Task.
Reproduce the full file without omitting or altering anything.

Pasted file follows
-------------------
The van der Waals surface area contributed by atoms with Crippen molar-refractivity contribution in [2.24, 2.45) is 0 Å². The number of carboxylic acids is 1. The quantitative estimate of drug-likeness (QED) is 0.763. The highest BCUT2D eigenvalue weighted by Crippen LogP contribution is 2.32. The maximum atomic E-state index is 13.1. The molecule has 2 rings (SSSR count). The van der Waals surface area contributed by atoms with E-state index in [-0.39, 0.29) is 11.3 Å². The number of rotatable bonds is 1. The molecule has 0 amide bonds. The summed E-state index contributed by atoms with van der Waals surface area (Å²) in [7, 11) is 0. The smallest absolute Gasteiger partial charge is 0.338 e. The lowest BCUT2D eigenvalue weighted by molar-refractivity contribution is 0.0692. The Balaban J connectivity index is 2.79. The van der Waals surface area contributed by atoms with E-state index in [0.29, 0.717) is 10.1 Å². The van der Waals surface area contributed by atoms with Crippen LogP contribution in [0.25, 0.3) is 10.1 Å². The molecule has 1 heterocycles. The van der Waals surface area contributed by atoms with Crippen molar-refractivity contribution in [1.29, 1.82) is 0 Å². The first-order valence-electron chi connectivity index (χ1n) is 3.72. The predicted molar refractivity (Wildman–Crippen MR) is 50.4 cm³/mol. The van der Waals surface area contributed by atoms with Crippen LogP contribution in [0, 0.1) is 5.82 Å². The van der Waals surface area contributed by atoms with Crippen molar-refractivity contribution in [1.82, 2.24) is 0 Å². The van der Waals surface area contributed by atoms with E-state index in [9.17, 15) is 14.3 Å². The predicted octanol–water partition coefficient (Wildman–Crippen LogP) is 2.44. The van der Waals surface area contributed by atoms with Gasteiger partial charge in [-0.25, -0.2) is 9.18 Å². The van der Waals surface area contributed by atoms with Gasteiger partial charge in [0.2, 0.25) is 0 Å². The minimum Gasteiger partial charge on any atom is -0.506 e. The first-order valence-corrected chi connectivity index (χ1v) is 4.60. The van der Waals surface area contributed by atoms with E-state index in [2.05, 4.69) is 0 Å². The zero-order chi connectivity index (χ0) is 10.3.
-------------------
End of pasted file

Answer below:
The van der Waals surface area contributed by atoms with Crippen molar-refractivity contribution in [2.24, 2.45) is 0 Å². The number of carboxylic acids is 1. The quantitative estimate of drug-likeness (QED) is 0.763. The highest BCUT2D eigenvalue weighted by Crippen LogP contribution is 2.32. The maximum atomic E-state index is 13.1. The molecule has 2 rings (SSSR count). The van der Waals surface area contributed by atoms with E-state index in [-0.39, 0.29) is 11.3 Å². The number of rotatable bonds is 1. The molecule has 0 amide bonds. The summed E-state index contributed by atoms with van der Waals surface area (Å²) in [7, 11) is 0. The smallest absolute Gasteiger partial charge is 0.338 e. The lowest BCUT2D eigenvalue weighted by molar-refractivity contribution is 0.0692. The Balaban J connectivity index is 2.79. The van der Waals surface area contributed by atoms with E-state index in [0.29, 0.717) is 10.1 Å². The van der Waals surface area contributed by atoms with Crippen LogP contribution in [0.25, 0.3) is 10.1 Å². The molecule has 1 heterocycles. The van der Waals surface area contributed by atoms with Crippen molar-refractivity contribution in [1.29, 1.82) is 0 Å². The first-order valence-electron chi connectivity index (χ1n) is 3.72. The predicted molar refractivity (Wildman–Crippen MR) is 50.4 cm³/mol. The van der Waals surface area contributed by atoms with Crippen LogP contribution in [0, 0.1) is 5.82 Å². The van der Waals surface area contributed by atoms with Crippen molar-refractivity contribution in [1.82, 2.24) is 0 Å². The van der Waals surface area contributed by atoms with E-state index in [9.17, 15) is 14.3 Å². The predicted octanol–water partition coefficient (Wildman–Crippen LogP) is 2.44. The van der Waals surface area contributed by atoms with Gasteiger partial charge in [-0.25, -0.2) is 9.18 Å². The van der Waals surface area contributed by atoms with Gasteiger partial charge in [0.2, 0.25) is 0 Å². The minimum Gasteiger partial charge on any atom is -0.506 e. The first-order valence-corrected chi connectivity index (χ1v) is 4.60. The van der Waals surface area contributed by atoms with E-state index in [2.05, 4.69) is 0 Å². The zero-order chi connectivity index (χ0) is 10.3.